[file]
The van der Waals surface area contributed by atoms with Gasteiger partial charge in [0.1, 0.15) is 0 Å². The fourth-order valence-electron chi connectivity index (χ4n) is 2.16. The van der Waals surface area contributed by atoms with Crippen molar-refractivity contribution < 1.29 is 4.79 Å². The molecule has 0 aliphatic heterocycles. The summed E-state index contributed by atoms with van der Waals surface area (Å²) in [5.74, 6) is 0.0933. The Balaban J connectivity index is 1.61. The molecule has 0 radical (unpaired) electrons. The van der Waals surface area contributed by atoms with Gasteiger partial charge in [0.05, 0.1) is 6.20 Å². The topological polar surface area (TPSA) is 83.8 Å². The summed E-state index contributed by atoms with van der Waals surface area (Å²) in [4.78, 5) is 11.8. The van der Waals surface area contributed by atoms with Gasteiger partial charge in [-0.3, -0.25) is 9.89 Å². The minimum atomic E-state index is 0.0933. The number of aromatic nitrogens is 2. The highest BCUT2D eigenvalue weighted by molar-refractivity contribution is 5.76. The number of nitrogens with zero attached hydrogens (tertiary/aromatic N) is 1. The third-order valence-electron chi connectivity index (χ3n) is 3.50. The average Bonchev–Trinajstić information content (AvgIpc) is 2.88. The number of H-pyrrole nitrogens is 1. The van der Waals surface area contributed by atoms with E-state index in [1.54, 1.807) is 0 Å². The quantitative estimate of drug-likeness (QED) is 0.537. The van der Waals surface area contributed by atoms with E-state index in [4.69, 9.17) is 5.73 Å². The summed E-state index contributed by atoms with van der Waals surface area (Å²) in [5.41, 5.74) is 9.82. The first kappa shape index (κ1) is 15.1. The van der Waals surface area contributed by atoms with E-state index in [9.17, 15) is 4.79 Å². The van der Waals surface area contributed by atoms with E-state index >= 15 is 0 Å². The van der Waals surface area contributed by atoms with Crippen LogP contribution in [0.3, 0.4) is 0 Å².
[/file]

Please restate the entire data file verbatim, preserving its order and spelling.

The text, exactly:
The van der Waals surface area contributed by atoms with Gasteiger partial charge in [0.1, 0.15) is 0 Å². The fourth-order valence-electron chi connectivity index (χ4n) is 2.16. The van der Waals surface area contributed by atoms with Crippen molar-refractivity contribution < 1.29 is 4.79 Å². The molecule has 0 aliphatic heterocycles. The summed E-state index contributed by atoms with van der Waals surface area (Å²) in [5.74, 6) is 0.0933. The Balaban J connectivity index is 1.61. The molecule has 0 radical (unpaired) electrons. The van der Waals surface area contributed by atoms with Gasteiger partial charge in [0.05, 0.1) is 6.20 Å². The topological polar surface area (TPSA) is 83.8 Å². The summed E-state index contributed by atoms with van der Waals surface area (Å²) in [4.78, 5) is 11.8. The van der Waals surface area contributed by atoms with Gasteiger partial charge in [-0.3, -0.25) is 9.89 Å². The minimum atomic E-state index is 0.0933. The number of aromatic nitrogens is 2. The highest BCUT2D eigenvalue weighted by molar-refractivity contribution is 5.76. The number of nitrogens with zero attached hydrogens (tertiary/aromatic N) is 1. The third-order valence-electron chi connectivity index (χ3n) is 3.50. The average Bonchev–Trinajstić information content (AvgIpc) is 2.88. The number of H-pyrrole nitrogens is 1. The van der Waals surface area contributed by atoms with E-state index in [1.54, 1.807) is 0 Å². The quantitative estimate of drug-likeness (QED) is 0.537. The van der Waals surface area contributed by atoms with E-state index in [4.69, 9.17) is 5.73 Å². The summed E-state index contributed by atoms with van der Waals surface area (Å²) in [5.41, 5.74) is 9.82. The first kappa shape index (κ1) is 15.1. The van der Waals surface area contributed by atoms with E-state index in [9.17, 15) is 4.79 Å². The van der Waals surface area contributed by atoms with E-state index >= 15 is 0 Å². The van der Waals surface area contributed by atoms with Crippen LogP contribution in [0.3, 0.4) is 0 Å².